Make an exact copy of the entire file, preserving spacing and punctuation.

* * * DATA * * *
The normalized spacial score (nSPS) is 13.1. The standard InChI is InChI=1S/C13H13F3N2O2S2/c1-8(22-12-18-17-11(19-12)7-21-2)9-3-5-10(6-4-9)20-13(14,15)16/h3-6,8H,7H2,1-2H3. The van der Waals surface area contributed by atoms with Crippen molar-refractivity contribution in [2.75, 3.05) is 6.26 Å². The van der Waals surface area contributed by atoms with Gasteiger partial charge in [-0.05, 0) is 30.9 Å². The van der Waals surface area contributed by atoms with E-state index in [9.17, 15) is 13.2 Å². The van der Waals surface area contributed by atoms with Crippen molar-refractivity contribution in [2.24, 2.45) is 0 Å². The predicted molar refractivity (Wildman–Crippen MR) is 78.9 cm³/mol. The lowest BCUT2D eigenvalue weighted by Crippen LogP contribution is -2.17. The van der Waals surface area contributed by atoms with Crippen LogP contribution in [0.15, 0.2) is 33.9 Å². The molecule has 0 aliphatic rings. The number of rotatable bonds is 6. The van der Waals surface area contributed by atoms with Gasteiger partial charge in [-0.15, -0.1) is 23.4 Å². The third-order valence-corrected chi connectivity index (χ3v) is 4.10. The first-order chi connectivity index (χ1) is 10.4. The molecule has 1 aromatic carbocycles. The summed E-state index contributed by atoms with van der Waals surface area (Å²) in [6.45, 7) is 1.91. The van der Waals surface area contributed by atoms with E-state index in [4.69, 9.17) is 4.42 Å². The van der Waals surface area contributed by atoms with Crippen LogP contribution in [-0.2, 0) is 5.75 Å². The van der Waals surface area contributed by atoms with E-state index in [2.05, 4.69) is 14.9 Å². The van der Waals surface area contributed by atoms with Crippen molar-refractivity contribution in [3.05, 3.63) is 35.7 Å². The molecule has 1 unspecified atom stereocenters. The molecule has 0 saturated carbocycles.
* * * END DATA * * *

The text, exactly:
The normalized spacial score (nSPS) is 13.1. The standard InChI is InChI=1S/C13H13F3N2O2S2/c1-8(22-12-18-17-11(19-12)7-21-2)9-3-5-10(6-4-9)20-13(14,15)16/h3-6,8H,7H2,1-2H3. The van der Waals surface area contributed by atoms with Crippen molar-refractivity contribution in [2.75, 3.05) is 6.26 Å². The van der Waals surface area contributed by atoms with Gasteiger partial charge in [-0.05, 0) is 30.9 Å². The van der Waals surface area contributed by atoms with E-state index in [9.17, 15) is 13.2 Å². The van der Waals surface area contributed by atoms with Crippen molar-refractivity contribution in [2.24, 2.45) is 0 Å². The predicted molar refractivity (Wildman–Crippen MR) is 78.9 cm³/mol. The lowest BCUT2D eigenvalue weighted by Crippen LogP contribution is -2.17. The van der Waals surface area contributed by atoms with Crippen LogP contribution in [0.15, 0.2) is 33.9 Å². The molecule has 0 aliphatic rings. The number of rotatable bonds is 6. The van der Waals surface area contributed by atoms with Gasteiger partial charge in [-0.15, -0.1) is 23.4 Å². The third-order valence-corrected chi connectivity index (χ3v) is 4.10. The first-order chi connectivity index (χ1) is 10.4. The molecule has 1 aromatic carbocycles. The summed E-state index contributed by atoms with van der Waals surface area (Å²) in [6.45, 7) is 1.91. The van der Waals surface area contributed by atoms with E-state index in [4.69, 9.17) is 4.42 Å². The van der Waals surface area contributed by atoms with Crippen LogP contribution in [-0.2, 0) is 5.75 Å². The van der Waals surface area contributed by atoms with E-state index in [2.05, 4.69) is 14.9 Å². The van der Waals surface area contributed by atoms with Crippen molar-refractivity contribution in [3.05, 3.63) is 35.7 Å². The molecule has 1 unspecified atom stereocenters. The molecule has 0 saturated carbocycles.